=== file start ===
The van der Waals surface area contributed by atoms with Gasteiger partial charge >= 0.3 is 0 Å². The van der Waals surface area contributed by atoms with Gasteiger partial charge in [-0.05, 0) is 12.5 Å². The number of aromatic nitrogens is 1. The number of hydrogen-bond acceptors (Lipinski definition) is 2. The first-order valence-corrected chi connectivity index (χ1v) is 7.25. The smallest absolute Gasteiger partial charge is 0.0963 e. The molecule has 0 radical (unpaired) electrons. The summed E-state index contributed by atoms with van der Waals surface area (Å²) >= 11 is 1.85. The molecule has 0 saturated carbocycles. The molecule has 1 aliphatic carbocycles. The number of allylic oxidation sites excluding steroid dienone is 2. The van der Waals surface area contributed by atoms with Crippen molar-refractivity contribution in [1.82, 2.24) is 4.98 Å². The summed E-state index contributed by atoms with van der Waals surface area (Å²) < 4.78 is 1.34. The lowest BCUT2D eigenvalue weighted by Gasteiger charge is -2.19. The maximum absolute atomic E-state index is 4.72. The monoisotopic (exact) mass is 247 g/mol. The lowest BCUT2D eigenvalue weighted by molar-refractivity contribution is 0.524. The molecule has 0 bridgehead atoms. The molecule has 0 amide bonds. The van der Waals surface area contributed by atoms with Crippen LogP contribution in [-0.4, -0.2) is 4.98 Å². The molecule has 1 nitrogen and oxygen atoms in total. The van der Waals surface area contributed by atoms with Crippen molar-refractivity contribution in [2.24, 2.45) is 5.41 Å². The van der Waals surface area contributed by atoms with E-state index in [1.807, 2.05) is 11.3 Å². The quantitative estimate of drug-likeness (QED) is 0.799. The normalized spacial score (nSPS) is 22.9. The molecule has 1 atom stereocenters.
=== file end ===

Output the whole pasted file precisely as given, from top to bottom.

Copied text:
The van der Waals surface area contributed by atoms with Gasteiger partial charge >= 0.3 is 0 Å². The van der Waals surface area contributed by atoms with Gasteiger partial charge in [-0.05, 0) is 12.5 Å². The number of aromatic nitrogens is 1. The number of hydrogen-bond acceptors (Lipinski definition) is 2. The first-order valence-corrected chi connectivity index (χ1v) is 7.25. The smallest absolute Gasteiger partial charge is 0.0963 e. The molecule has 0 radical (unpaired) electrons. The summed E-state index contributed by atoms with van der Waals surface area (Å²) >= 11 is 1.85. The molecule has 0 saturated carbocycles. The molecule has 1 aliphatic carbocycles. The number of allylic oxidation sites excluding steroid dienone is 2. The van der Waals surface area contributed by atoms with Crippen molar-refractivity contribution in [1.82, 2.24) is 4.98 Å². The summed E-state index contributed by atoms with van der Waals surface area (Å²) < 4.78 is 1.34. The lowest BCUT2D eigenvalue weighted by Gasteiger charge is -2.19. The maximum absolute atomic E-state index is 4.72. The monoisotopic (exact) mass is 247 g/mol. The lowest BCUT2D eigenvalue weighted by molar-refractivity contribution is 0.524. The molecule has 0 bridgehead atoms. The molecule has 0 amide bonds. The van der Waals surface area contributed by atoms with Crippen LogP contribution in [-0.4, -0.2) is 4.98 Å². The molecule has 1 nitrogen and oxygen atoms in total. The van der Waals surface area contributed by atoms with Crippen molar-refractivity contribution in [2.24, 2.45) is 5.41 Å². The van der Waals surface area contributed by atoms with E-state index in [1.807, 2.05) is 11.3 Å². The quantitative estimate of drug-likeness (QED) is 0.799. The normalized spacial score (nSPS) is 22.9. The molecule has 1 atom stereocenters.